Monday, December 18, 2017

Book Review: The Boston Jazz Chronicles

Somehow, I seem to have let this wonderful book slip through the cracks, but my recent post on the Duke Ellington band shook the cobwebs out and I'm back to feature it today. Author Richard Vacca does a wonderful job bringing back a Boston long gone, a city just over the horizon for many of us. Vacca gives us the people, the music and the clubs that once made Boston a swingin' town, if not a center of jazz like the behemoth to our south-west.

Rather than go through the book, I'll send you to his web site, which is chock-full of great little articles on local musicians, visiting giants and the clubs where they played.

Monday, December 11, 2017

On July 26, 1939, the Duke Ellington band played a show on the summer terrace rooftop venue of Boston's Ritz Carlton hotel. One set was broadcast by the NBC network by way of WBZ in Boston. Live music from remote sites were a programming bonanza for the radio networks. The bands weren't paid by the stations or networks, but the publicity generated by the shows nationwide allowed bands to ask for more money from live gigs. The Ellington band made its name nationally with its broadcasts from the Cotton Club in Harlem.

This version of the Ellington band carried two Bostonians - alto sax master Johnny Hodges (born in Cambridge) and baritone sax pioneer Harry Carney. Both lived on Hammond street, where the South End and lower Roxbury meet. The band spent quite a bit of time in New England and the Boston area. Early on, they played summers in Salem, MA, and later played the New England circuit of clubs, dance halls and theatres. With a fairly dense population, New England allowed the band to play many one nighters in a row with little travel from location to location. Thus, they could give New York a rest, squeeze in a lot of paydays, and get home in reasonable time. Regions like the Midwest required much more travel between gigs, and made less money for them.

The Ellington band with Ivie Anderson.

The songs:

a jazz potpourri
lawrence brown stomething to live for
johnny hodges old king dooji?
ivie anderson in a mist
ivie again rose of the rio grande
pussy willow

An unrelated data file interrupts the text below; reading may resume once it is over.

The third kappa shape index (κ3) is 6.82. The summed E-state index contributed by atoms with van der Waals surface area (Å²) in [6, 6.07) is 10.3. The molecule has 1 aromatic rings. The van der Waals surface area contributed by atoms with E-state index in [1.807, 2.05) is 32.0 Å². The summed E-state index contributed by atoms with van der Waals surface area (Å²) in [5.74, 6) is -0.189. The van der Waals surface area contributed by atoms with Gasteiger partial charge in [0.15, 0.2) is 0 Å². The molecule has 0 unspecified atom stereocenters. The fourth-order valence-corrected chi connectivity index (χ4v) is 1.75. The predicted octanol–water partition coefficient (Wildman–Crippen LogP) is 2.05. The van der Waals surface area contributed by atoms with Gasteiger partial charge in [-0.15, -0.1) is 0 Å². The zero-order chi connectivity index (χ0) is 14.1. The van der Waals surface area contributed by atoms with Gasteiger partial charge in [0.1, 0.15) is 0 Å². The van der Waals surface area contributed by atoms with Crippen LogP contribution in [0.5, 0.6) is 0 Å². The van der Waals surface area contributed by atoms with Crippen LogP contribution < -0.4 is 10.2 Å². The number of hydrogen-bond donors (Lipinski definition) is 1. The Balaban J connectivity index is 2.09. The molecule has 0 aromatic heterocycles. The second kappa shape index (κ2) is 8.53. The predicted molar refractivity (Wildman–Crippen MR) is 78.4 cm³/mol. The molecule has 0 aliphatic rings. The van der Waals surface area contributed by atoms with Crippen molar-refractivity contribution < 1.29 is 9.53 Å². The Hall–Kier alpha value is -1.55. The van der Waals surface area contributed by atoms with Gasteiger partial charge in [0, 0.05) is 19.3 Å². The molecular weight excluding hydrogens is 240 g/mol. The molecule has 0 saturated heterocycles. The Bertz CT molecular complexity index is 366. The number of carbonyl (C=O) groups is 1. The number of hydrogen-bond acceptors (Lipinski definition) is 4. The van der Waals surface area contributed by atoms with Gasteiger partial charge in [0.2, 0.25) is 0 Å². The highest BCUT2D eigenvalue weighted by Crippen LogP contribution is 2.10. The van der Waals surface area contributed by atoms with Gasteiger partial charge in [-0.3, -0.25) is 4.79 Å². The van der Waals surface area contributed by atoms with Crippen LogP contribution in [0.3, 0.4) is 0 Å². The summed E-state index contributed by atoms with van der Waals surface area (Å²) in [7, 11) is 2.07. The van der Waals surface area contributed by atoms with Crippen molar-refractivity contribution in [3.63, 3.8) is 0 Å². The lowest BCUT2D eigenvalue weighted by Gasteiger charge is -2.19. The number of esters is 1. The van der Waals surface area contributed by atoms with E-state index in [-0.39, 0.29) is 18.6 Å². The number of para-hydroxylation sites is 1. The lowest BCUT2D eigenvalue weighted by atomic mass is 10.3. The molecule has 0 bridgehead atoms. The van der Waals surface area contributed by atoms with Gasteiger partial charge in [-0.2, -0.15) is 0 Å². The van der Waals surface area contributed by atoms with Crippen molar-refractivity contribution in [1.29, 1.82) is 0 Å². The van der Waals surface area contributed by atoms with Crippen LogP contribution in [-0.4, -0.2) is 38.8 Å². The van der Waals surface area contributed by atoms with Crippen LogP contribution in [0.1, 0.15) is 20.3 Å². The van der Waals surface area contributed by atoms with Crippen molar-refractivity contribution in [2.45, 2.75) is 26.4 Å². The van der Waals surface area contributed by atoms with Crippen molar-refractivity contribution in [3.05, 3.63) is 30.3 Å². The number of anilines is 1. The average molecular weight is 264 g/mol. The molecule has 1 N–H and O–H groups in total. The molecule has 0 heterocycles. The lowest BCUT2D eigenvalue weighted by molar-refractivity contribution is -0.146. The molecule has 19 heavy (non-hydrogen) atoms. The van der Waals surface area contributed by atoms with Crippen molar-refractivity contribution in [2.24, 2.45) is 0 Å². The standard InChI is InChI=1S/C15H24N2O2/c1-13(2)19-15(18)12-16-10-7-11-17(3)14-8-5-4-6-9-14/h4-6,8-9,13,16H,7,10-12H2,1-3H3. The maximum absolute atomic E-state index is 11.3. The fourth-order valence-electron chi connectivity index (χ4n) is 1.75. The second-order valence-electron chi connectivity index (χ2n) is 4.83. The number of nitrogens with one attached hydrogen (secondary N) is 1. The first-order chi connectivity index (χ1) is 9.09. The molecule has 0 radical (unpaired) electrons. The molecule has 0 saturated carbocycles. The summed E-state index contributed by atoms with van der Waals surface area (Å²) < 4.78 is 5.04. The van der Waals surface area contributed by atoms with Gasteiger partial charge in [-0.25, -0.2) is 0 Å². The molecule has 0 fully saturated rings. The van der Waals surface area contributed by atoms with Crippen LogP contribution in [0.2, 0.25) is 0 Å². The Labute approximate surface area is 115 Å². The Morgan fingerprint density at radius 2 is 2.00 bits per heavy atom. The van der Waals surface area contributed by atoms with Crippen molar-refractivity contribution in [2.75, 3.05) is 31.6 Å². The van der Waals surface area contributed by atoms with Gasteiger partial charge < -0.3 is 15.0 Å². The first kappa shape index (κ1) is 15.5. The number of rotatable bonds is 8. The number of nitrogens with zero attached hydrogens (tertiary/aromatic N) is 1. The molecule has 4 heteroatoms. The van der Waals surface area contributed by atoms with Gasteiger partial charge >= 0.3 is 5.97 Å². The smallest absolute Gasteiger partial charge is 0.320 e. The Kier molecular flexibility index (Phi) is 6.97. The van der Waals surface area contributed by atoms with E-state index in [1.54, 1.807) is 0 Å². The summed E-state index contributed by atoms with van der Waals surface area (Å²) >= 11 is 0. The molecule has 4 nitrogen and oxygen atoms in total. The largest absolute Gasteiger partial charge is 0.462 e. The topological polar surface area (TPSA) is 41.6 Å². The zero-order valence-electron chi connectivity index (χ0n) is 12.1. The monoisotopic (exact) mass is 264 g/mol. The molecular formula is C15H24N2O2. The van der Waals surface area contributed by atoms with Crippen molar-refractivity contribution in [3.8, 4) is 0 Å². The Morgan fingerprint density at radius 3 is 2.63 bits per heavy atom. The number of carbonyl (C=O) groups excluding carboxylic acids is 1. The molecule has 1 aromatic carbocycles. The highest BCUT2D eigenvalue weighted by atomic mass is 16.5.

ivie you can count on me
way low

The band:

Alto Saxophone, Baritone Saxophone, Clarinet – Harry Carney
Alto Saxophone, Soprano Saxophone – Johnny Hodges
Tenor Saxophone – Otto Hardwicke*
Tenor Saxophone, Clarinet – Barney Bigard
Trombone – Joe Nanton, Juan Tizol, Lawrence Brown
Trumpet – Cootie Williams, Rex Stewart, Wallace Jones
Bass – Billy Taylor
Drums – Sonny Greer
Piano – Duke Ellington

Monday, December 4, 2017

Shocking Murder of Bandleader!

May 10, 1919

In the early years of the 20th century, James Reese Europe was probably the leading African American figure in popular music. Reese came to New York at a time when it was difficult for black musicians to get jobs in theaters and dance halls. He helped organize the first African American musician's hiring hall in Harlem, and led a major fund-raising concert that gave the group its first publicity. Soon after, he connected with Vernon and Irene Castle, providing them with music for their dance shows.

The Castles were among the first superstars of 20th century entertainment, teaching the New York social set - and the rest of the country - to do the new social partner dances that were sweeping the nation. Irene has been called the first modern woman, and Vernon showed that a man who spent his time dancing - rather than sticeng to the business of making money around the clock at the office - could be a respected figure. Irene said that Europe had taught them with Foxtrot (which they then 'cleaned up' for genteel society), and the  association with the Castles made Europe the black bandleader of the era.

Europe enlisted in the army during WWI, and was asked to form a band for his regiment. The band, known as the 'Hellfighters' due to their regimental name, became the favorite of General Pershing, and played to the acclaim of French audiences.

On his return from France (I almost wrote Europe), Europe and the band began a tour to take advantage of the publicity they had been accorded. The Boston Globe article that reports the crime states that the Mechanics's Building show was his first in Boston. I have a book that says they played at the Boston Opera House first, and moved to the Mechanic's Building for its larger hall.

One of two drummers, a young man named Herbert Wright, had been acting strangely during recent concerts, wandering across the stage while singers were performing. It seems as if between shows, Wright approached Europe in his dressing room, ranted at him, and then struck him across the neck with a pocket knife. Wright was subdued by some musicians, and the police called. Europe's jugular vein had been cut, and while he was taken to a hospital, he did not survive the attack.